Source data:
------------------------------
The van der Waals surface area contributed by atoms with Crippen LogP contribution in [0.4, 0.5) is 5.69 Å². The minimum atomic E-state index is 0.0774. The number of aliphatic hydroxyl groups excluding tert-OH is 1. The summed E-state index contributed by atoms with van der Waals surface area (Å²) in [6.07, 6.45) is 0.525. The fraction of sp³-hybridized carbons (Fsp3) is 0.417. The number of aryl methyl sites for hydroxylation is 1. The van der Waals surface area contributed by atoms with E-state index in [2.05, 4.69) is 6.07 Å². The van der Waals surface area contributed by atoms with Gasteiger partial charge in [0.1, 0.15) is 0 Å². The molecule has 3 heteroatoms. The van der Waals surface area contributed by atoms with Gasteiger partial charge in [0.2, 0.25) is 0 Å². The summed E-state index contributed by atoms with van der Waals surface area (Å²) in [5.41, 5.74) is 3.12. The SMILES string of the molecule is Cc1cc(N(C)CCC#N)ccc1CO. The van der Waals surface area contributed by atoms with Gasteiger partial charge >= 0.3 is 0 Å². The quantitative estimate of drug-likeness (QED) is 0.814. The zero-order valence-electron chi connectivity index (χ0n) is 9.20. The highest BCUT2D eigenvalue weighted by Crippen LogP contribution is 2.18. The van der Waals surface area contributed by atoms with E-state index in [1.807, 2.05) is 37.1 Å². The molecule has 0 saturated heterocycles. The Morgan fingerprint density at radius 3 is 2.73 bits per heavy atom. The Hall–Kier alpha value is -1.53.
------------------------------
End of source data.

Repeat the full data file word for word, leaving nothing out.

The van der Waals surface area contributed by atoms with Crippen LogP contribution in [0.4, 0.5) is 5.69 Å². The minimum atomic E-state index is 0.0774. The number of aliphatic hydroxyl groups excluding tert-OH is 1. The summed E-state index contributed by atoms with van der Waals surface area (Å²) in [6.07, 6.45) is 0.525. The fraction of sp³-hybridized carbons (Fsp3) is 0.417. The number of aryl methyl sites for hydroxylation is 1. The van der Waals surface area contributed by atoms with E-state index in [2.05, 4.69) is 6.07 Å². The van der Waals surface area contributed by atoms with Gasteiger partial charge in [0.1, 0.15) is 0 Å². The molecule has 3 heteroatoms. The van der Waals surface area contributed by atoms with Gasteiger partial charge in [0.2, 0.25) is 0 Å². The summed E-state index contributed by atoms with van der Waals surface area (Å²) in [5.41, 5.74) is 3.12. The SMILES string of the molecule is Cc1cc(N(C)CCC#N)ccc1CO. The van der Waals surface area contributed by atoms with Gasteiger partial charge >= 0.3 is 0 Å². The quantitative estimate of drug-likeness (QED) is 0.814. The zero-order valence-electron chi connectivity index (χ0n) is 9.20. The highest BCUT2D eigenvalue weighted by Crippen LogP contribution is 2.18. The van der Waals surface area contributed by atoms with E-state index in [1.807, 2.05) is 37.1 Å². The molecule has 0 saturated heterocycles. The Morgan fingerprint density at radius 3 is 2.73 bits per heavy atom. The Hall–Kier alpha value is -1.53.